*like I've ever done that
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Re: Places you do (and you dont) want to go!

Postby hutton » Tue Nov 18, 2008 1:28 am

alonso wrote:Oi! Selective quoting! I said that particular piece of his post, not the entire thing. This ain't no tabloid newspaper, 'tis archiseek, a paragon of cybervirtue and fairness in debate;)

I think we need to take a break, get some sleep, maybe wake up refreshed and go for a walk before returning to the site - I know a lovely beach in Dublin 4 that's fantastic for an early morning stroll*

*like I've ever done that


Lol... agreed, good debate - much enjoyed - Good night all... for now ;)
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Re: Places you do (and you dont) want to go!

Postby Peter Fitz » Tue Nov 18, 2008 10:13 am

alonso wrote:As i said above, familiarity may have a major role in this thread.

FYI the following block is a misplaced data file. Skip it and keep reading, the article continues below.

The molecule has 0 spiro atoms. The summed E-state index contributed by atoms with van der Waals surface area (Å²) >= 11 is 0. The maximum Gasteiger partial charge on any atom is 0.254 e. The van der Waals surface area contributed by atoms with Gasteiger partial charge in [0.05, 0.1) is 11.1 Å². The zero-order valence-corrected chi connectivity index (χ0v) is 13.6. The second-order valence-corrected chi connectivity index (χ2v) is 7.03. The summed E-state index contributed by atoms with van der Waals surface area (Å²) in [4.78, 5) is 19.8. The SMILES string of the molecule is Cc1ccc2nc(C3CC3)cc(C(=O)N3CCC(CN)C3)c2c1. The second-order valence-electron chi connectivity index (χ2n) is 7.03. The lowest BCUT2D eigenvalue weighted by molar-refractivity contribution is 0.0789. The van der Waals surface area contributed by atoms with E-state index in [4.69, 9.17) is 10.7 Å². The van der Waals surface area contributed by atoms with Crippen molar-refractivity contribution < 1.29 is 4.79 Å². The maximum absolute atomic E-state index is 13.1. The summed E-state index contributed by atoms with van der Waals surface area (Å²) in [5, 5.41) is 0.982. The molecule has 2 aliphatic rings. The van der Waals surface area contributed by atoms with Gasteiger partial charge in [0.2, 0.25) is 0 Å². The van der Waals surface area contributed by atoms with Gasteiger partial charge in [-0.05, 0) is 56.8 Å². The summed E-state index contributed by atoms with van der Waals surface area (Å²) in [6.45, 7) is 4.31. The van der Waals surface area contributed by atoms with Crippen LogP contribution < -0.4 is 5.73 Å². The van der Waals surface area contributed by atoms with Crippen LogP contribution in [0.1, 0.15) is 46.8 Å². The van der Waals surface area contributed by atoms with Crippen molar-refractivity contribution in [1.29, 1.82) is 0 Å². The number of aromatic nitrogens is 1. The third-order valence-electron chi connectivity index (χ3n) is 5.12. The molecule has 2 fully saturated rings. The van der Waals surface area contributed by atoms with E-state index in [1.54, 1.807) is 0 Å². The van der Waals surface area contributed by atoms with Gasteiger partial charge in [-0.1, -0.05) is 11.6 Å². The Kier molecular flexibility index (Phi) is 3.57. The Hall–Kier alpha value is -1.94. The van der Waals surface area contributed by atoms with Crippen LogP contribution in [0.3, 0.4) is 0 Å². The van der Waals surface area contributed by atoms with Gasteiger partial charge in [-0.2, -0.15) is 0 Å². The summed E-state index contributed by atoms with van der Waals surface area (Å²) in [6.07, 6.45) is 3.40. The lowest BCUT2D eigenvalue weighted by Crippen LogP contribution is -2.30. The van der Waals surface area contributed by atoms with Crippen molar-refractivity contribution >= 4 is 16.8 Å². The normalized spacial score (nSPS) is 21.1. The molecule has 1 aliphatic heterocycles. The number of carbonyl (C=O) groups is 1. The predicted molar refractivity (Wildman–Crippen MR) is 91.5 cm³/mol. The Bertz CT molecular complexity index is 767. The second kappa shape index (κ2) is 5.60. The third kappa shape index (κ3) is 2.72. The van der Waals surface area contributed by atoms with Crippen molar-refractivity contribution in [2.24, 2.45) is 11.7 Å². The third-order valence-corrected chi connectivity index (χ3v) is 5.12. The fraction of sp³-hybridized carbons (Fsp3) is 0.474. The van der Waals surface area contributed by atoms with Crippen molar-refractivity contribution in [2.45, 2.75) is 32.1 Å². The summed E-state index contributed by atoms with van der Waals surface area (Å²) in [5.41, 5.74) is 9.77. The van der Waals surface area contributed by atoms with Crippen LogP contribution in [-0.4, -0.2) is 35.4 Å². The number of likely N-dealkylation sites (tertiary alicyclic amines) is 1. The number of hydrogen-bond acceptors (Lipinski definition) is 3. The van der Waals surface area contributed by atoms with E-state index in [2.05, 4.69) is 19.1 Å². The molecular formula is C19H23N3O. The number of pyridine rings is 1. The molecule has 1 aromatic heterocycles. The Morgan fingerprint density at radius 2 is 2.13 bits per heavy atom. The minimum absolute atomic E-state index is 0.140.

Familiarity is bound to colour our views. Dublin 8, like most other post codes holds a wide mix of character (& characters!) - I went to Synge Street & really like the surrounding area - harrington street, heytsbury, grantham, south circular from Leonard's corner & the streets of it from the canal to kevin street, most of which estate agents like to call Portobello - and its urban end, south richmond street, camden street and down on to wexford street. Had I not spent 6 years there, it would probably be just another area i pass through on my way in to town & scrutinise from the top of a bus.

And if we're talking comparable post codes, i'd take D8 over D7 any day of the week :D
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Re: Places you do (and you dont) want to go!